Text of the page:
Yankees: Comparing Corey Kluber to his former Cy Young self is as lazy as it gets


Remind us, who does spring training matter for? Thanks for asking. There are three answers:

  • Players competing for a roster spot
  • Players who have been struggling and have something to prove
  • Players who are bonafide starters who need to get reps/work out the kinks

That’s it. The only groups that should be judged are the first two. Any other analytical chatter reserved for category three might as well be taken out back to the dumpster.

So why are fans and pundits (some of them, not all of them), throwing New York Yankees starter Corey Kluber into one of the first two categories? He’s very much entrenched in that third group, but we keep hearing about how “this isn’t the Cy Young Corey Kluber.” What does it matter? The Yankees knew they weren’t getting that when they signed him!

Whoops! The Yankees had no idea that a soon-to-be 35-year-old who’s pitching in 36.2 innings since the start of 2019 wouldn’t be a Cy Young frontrunner?! Who’s running this team?!

Of course he’s going to have some control issues. He’s made only three starts (9.2 innings) this spring up until this point and has spent more time throwing bullpen sessions and live batting practice to refine his stuff after a long layoff.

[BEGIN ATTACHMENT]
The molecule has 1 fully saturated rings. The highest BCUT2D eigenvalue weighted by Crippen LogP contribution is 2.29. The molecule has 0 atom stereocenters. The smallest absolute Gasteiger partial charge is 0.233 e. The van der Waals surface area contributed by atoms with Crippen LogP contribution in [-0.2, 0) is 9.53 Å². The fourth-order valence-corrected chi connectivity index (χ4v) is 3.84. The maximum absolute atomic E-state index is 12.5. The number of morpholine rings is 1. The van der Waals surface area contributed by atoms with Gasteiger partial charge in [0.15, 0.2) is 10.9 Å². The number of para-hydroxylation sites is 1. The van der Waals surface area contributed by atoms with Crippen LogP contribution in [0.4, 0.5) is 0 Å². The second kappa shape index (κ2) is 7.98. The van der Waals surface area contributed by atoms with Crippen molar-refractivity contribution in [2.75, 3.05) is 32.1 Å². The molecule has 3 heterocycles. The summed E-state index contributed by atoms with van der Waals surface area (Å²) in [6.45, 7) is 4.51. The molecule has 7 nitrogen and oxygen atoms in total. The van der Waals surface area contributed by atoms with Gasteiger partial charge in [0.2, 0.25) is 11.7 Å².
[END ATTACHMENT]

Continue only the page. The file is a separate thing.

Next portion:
Should Yankees fans really be concerned about ‘vintage’ Corey Kluber?

If we’re going to be concerned about Kluber not looking “vintage” after 9.2 innings of work coming off of shoulder surgery, should we worry about Gerrit Cole’s 13 hits (three home runs) allowed over his 12.2 innings? Is he no longer an ace now?

And please, ENOUGH with Kluber’s velocity. The fastest he’s averaged on his fastball was 93.2 MPH, which came during the 2013 and 2014 seasons. He’s managed to hit 93 at times this spring.

They shouldn’t! These are fake games that serve no purpose other than practice. Plus, Kluber’s fastball was never his “pitch.”

And was Tuesday that “rocky” of a start? He allowed an unearned run on three hits and three walks while striking out four across 3.2 innings. The 71 pitches probably wasn’t great, but again, this is what spring training is for! Dealing with command issues, working through them, and getting ready for the next outing.

Yankees fans simply do not need to hear that Kluber’s best days are behind him. Everybody is aware of that. But his ceiling as a reliable, veteran, battle-tested starter will come in handy down the stretch and in the playoffs for the rotation. That’s all anyone’s hoping for.

To not expect control, velocity and consistency issues in spring training after about a two-year layoff would be irresponsible on so many fronts. And to analyze any of those feels cheap too.